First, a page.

Now, let's operate with the theory that Saddam Hussein possessed no extant system like the one Qadhafi is offering to be destroyed. A sane despot would have invited the civilized world in to have a look, clear his name. But suppose that Saddam's scientists, who knew to tell the dictator what he wanted to hear on pain of death, concocted stories of the existence of such a program in order to keep him happy. He might kill them otherwise, so there was a will to survive worked into their mindset.

Saddam wanted power; these weapons, real to him, gave him the perception that he had it.

What then of Qadafi? He wanted power; his weapons gave him the perception that he had it. But something spooked him.

Things are different when you're a despot and the only thing standing between you and your goals is, to use Ayman al-Zawahiri's term, a "paper tiger" with a resolve only to lob a few missiles or drop several bombs when irritated.

A new President, a stronger United States, Saddam removed, and Qadhafi's nuke program lands in Knoxville, bound for the Oak Ridge National Laboratory.

Kerry's Anti-War Record

Candidate John Kerry tells the Dem masses from the stump that he "protested Richard Nixon's war." Mackubin Thomas Owens writes in today's NRO that people who knew Kerry said he came back from the war with no particular problem with it. But he wanted to run for Congress, and he needed an issue:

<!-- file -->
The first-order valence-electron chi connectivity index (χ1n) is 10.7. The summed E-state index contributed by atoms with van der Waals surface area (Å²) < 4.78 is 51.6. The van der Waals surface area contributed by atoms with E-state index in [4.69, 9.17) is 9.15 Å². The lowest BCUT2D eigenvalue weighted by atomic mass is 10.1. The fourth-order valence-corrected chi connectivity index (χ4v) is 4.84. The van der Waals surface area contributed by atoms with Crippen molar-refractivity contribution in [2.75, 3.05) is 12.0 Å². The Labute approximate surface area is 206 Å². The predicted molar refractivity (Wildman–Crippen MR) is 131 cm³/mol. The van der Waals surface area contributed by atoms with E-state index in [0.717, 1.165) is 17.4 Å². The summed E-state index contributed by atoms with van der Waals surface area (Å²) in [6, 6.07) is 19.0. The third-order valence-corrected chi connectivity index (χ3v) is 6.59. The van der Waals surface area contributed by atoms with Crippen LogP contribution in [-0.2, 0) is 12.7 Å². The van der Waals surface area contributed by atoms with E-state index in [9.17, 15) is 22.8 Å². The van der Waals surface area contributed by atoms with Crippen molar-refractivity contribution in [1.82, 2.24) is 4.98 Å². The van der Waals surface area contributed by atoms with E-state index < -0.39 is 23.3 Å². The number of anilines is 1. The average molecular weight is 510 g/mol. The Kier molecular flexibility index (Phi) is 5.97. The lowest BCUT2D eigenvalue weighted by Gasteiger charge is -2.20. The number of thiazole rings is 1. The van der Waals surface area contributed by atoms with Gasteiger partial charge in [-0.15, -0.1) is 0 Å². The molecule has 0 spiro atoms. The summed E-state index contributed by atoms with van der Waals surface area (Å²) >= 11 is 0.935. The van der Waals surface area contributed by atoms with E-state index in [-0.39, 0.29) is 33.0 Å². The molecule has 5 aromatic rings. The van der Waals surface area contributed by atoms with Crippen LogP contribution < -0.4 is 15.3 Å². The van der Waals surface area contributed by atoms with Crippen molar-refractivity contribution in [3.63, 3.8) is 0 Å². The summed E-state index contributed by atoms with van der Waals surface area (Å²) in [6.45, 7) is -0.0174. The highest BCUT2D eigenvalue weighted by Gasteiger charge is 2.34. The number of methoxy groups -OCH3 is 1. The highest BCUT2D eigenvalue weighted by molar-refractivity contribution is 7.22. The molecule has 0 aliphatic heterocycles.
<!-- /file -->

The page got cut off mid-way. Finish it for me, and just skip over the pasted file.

Kerry did not return from Vietnam a radical antiwar activist. According to the indispensable Stolen Valor, by H. G. "Jug" Burkett and Genna Whitley, "Friends said that when Kerry first began talking about running for office, he was not visibly agitated about the Vietnam War. 'I thought of him as a rather normal vet,' a friend said to a reporter, 'glad to be out but not terribly uptight about the war.' Another acquaintance who talked to Kerry about his political ambitions called him a 'very charismatic fellow looking for a good issue.'" Apparently, this good issue would be Vietnam.